A Guide to Using JSON in Go

JSON (JavaScript Object Notation) is a highly versatile and widely popular data format. It is also often used for communication between web apps and as a convenient way to store large amounts of structured application data.

JSON is so useful that almost all modern programming languages provide built-in support for working with it, including Go.

Working with JSON in Go

You can break most of the work you do with JSON into two general categories: marshalling and unmarshalling. Wikipedia defines marshalling.

In computer science, marshalling is the process of converting a memory representation of an object into a data format suitable for storage or transmission. It is generally used when data must be transferred between different parts of a computer program or from one program to another.

In simple terms, marshalling is the process of converting data stored in a variable into a form that is easy to pass to another program. Unmarshaling is the reverse process: it involves taking data formatted for transport and converting it into a form that is easier for your program to use.

Using Go, you can marshall native data structures into JSON. And you can do the reverse action, unmarshaling the JSON data into Go variables.

Marshalling for JSON in Go

Go provides the encoding/json package to make it easier for you to work with JSON. There are many functions included in this package, but the one you will be using for marshalling is the marshal function. Marshal has the following function signature.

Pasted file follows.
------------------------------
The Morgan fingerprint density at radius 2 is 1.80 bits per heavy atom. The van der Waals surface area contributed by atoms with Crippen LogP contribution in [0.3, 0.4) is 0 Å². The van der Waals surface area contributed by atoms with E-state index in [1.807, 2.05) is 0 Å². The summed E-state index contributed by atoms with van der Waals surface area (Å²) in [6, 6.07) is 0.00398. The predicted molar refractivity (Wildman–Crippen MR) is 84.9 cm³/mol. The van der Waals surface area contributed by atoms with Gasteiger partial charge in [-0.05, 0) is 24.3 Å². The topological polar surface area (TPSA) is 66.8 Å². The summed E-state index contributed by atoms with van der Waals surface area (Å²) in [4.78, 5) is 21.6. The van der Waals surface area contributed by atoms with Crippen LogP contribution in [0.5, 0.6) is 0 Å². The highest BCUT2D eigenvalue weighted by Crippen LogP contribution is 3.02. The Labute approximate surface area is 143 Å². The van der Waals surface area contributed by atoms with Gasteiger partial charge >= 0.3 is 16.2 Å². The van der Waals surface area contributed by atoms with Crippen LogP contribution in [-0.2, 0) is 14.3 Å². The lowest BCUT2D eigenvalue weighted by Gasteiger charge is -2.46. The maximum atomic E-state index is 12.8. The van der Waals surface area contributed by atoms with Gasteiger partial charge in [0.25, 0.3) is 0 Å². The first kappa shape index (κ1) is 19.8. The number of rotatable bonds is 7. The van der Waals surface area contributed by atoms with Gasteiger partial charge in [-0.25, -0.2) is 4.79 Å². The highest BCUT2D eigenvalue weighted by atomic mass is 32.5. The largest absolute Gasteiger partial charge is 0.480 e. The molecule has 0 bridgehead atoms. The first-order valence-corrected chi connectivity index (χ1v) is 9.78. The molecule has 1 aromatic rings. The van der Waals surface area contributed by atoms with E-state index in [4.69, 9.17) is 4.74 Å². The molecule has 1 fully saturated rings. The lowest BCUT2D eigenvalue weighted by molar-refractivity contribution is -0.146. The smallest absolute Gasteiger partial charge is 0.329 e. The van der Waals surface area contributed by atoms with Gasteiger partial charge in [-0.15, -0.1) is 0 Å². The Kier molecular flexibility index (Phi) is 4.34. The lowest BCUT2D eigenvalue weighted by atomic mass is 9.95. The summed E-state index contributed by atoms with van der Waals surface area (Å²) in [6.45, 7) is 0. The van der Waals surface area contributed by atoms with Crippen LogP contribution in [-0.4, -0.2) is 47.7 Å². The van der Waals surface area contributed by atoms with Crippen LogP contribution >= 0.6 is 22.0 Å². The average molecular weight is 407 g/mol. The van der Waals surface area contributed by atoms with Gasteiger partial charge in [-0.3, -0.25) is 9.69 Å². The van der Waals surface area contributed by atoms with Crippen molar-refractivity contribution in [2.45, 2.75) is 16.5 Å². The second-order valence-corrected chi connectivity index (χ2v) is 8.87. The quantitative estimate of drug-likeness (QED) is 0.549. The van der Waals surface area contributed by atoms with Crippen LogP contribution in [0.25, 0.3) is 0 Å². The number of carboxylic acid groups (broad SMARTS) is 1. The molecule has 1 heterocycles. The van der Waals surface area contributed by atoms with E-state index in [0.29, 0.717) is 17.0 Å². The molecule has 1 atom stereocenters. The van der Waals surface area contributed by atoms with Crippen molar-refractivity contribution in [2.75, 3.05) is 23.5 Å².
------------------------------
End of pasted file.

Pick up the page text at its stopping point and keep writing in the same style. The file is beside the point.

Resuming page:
This means that Marshal accepts a parameter of any data type and returns two values: a chunk of bytes and an error. In other words, you call Marshall the Go value, and it converts it to JSON and returns the JSON equivalent. If it encounters an error during the conversion process, it will return the error and an empty fragment.

As mentioned earlier, you can marshal any type of Go data into JSON, although in real life you’ll typically marshall structures. Because of this, Go provides a facility called struct tags to let you give additional instructions to marshal to modify structures.

A struct tag is a string that you include in your struct declaration next to a field’s data type. Structure tags let you adjust the way Marshal treats the field to which the tag belongs. You can use a structure tag to rename a field in the JSON output, or even omit it entirely. Structure tags (which Marshal recognizes) begin with the substring “json:”.

As an example, let’s say you have a struct Car that represents some information about a car. Here’s the code for creating the car and marshalling it into JSON.

The Car Brand, Model, and Price fields need to start with an uppercase letter, otherwise Marshall won’t be able to convert them. This also results in the JSON output field starting with uppercase. But what if you want the name to start with lowercase in the JSON, or if you want to rename the field entirely? This is where struct tags come in.

As you can see, the part of the struct tag after “json:” becomes the field name in marshall’s output. There is one exception: if it is the string “-“, Marshal omits that field from the output. You can read more about marshals and struct tags in the Go documentation.

Unmarshalling from JSON in Go

The encoding/json package also provides an unmarshalling function, called unmarshall.

Unlike Marshal, Unmarshal does not return a value. Instead, it accepts JSON as a slice of bytes in the first argument and then stores the converted data in the object pointed to by its second argument. Unmarshal also works with structure tags, but here, the tags tell Unmarshal which JSON fields correspond to which structure fields.

This indicates that the dummy JSON data was successfully unmarshalled into the jsonOutput structure.

Go makes working with JSON easy

With the encoding/json package, working with JSON in Go is as simple as two function calls: marshall and unmarshal. Go lets you customize the process of marshaling/unmarshalling JSON with struct tags.

Converting data to JSON is a great way to share it with another program or process. The format is universal enough to be as portable as JSON.

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